January 3

“Lord Jesus Christ, you who knew your fate beforehand and yet did not draw back, you who let yourself be born in poverty and lowliness and then, a sufferer, in poverty and lowliness carried the sin of the world until you, hated, forsaken, mocked, spat upon, finally even forsarken by God, bowed your head in that degrading death — but you lifted it again, you eternal victor, you who did not conquer your enemies in life but in death even conquered death! Forever victorious, you lifted your head again, you ascended one! Would that we might follow you!”
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~Source: For Self-Examination: “Christ is the Way” (1851)
Author: Søren Kierkegaard

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January 2

“The print of a foot along a path is obviously a consequence of the fact that some creature has gone that way. I may now go on to suppose erroneously that it was, for example, a bird, but on closer inspection, pursuing the track farther, I convince myself that it must have been another sort of animal. Very well. But here we are far from having an infinite qualitative alteration. But can I, by closer inspection of such a track, or by following it farther, reach at one point or another the conclusion: ergo it was a spirit that passed this way? A spirit which leaves no trace behind it! Just so it is with this thing of concluding from the consequences of an (assumed) human existence that ergo it was God.”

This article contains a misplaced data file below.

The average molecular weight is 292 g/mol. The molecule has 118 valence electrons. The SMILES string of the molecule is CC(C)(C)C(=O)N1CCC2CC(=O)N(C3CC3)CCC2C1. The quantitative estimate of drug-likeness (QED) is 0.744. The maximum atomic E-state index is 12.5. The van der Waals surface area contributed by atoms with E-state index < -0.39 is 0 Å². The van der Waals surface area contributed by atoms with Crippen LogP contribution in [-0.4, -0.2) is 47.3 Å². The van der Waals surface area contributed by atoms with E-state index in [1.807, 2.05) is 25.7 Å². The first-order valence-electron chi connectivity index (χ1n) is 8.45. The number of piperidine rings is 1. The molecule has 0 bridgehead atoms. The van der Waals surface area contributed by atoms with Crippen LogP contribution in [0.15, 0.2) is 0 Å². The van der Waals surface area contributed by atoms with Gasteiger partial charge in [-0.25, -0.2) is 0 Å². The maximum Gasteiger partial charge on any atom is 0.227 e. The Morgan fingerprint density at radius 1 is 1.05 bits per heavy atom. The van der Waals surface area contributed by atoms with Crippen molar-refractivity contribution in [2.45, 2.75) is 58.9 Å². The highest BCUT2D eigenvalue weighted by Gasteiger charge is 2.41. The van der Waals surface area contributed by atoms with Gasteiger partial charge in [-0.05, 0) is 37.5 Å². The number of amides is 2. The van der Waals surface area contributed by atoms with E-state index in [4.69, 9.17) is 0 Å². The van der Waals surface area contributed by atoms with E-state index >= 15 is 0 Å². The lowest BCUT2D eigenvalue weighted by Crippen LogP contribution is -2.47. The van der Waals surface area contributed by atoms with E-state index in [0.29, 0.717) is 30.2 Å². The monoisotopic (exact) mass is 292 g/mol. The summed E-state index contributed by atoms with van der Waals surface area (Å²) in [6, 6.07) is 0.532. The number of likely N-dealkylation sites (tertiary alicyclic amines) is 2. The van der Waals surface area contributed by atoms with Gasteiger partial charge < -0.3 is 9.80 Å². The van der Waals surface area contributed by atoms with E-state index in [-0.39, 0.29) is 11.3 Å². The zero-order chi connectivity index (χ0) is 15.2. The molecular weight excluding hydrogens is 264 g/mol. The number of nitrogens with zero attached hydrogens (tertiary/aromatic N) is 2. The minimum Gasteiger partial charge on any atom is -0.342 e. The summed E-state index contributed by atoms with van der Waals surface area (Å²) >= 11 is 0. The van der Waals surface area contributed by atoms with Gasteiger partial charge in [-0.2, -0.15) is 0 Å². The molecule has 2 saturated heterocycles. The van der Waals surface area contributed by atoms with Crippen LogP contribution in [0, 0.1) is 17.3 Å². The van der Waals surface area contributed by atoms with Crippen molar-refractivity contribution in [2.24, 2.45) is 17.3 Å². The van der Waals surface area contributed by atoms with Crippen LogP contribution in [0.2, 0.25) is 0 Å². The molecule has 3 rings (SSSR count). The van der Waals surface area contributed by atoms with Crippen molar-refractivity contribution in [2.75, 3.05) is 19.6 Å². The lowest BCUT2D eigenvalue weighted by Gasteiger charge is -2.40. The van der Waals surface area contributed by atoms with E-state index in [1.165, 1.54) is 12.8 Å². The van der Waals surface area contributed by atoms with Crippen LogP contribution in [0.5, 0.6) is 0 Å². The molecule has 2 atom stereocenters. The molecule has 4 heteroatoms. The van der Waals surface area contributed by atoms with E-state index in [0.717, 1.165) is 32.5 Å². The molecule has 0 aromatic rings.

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~Source: Practice in Christianity (1850)
Author: Søren Kierkegaard using the pseudonym Anti-Climacus

January 1

“Once again a year has passed, heavenly Father! We thank you that it was added to the time of grace and that we are not terrified by its also being added to the time of accounting, because we trust in your mercy. The new year faces us with its requirements, and even though we enter it downcast and troubled because we cannot and do not wish to hide from ourselves the thought of the lust of the eye that infatuated, the sweetness of revenge that seduced, the anger that made us unrelenting, the cold heart that fled far from you, we nevertheless do not go into the new year entirely empty-handed, since we shall indeed also take along with us recollections of the fearful doubts that were set at rest, of the lurking concerns that were soothed, of the downcast disposition that was raised up, of the cheerful hope that was not humiliated. Yes, when in mournful moments we want to strengthen and encourage our minds by contemplating those great men, your chosen instruments, who in severe spiritual trials and anxieties of heart kept their minds free, their courage uncrushed, and heaven open, we too, wish to add our witness to theirs in the assurance that even if our courage compared with theirs is only discouragement, our power powerlessnesss, you, however, are still the same, the same might God who tests spirits in conflict, the same Father without whose will not one sparrow falls to the ground. Amen.”
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~Source: Eighteen Upbuilding Discourses: “The Expectancy of Faith, New Year’s Day” (1843)
Author: Søren Kierkegaard